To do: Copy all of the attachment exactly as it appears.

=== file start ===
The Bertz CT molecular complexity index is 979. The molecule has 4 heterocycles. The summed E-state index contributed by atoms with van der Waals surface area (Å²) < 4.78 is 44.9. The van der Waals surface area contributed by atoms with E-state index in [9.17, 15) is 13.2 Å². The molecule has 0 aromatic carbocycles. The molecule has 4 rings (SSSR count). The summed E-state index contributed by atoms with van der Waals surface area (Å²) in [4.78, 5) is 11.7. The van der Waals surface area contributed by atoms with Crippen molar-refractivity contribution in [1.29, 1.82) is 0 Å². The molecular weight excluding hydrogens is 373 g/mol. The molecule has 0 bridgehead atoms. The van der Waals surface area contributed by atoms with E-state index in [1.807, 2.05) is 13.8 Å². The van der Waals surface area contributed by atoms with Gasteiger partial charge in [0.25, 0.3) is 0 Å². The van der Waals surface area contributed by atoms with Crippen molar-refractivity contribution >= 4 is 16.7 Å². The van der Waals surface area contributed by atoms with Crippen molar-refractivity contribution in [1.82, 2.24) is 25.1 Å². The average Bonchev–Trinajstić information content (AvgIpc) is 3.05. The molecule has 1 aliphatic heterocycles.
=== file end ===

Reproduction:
The Bertz CT molecular complexity index is 979. The molecule has 4 heterocycles. The summed E-state index contributed by atoms with van der Waals surface area (Å²) < 4.78 is 44.9. The van der Waals surface area contributed by atoms with E-state index in [9.17, 15) is 13.2 Å². The molecule has 0 aromatic carbocycles. The molecule has 4 rings (SSSR count). The summed E-state index contributed by atoms with van der Waals surface area (Å²) in [4.78, 5) is 11.7. The van der Waals surface area contributed by atoms with Crippen molar-refractivity contribution in [1.29, 1.82) is 0 Å². The molecular weight excluding hydrogens is 373 g/mol. The molecule has 0 bridgehead atoms. The van der Waals surface area contributed by atoms with E-state index in [1.807, 2.05) is 13.8 Å². The van der Waals surface area contributed by atoms with Gasteiger partial charge in [0.25, 0.3) is 0 Å². The van der Waals surface area contributed by atoms with Crippen molar-refractivity contribution >= 4 is 16.7 Å². The van der Waals surface area contributed by atoms with Crippen molar-refractivity contribution in [1.82, 2.24) is 25.1 Å². The average Bonchev–Trinajstić information content (AvgIpc) is 3.05. The molecule has 1 aliphatic heterocycles.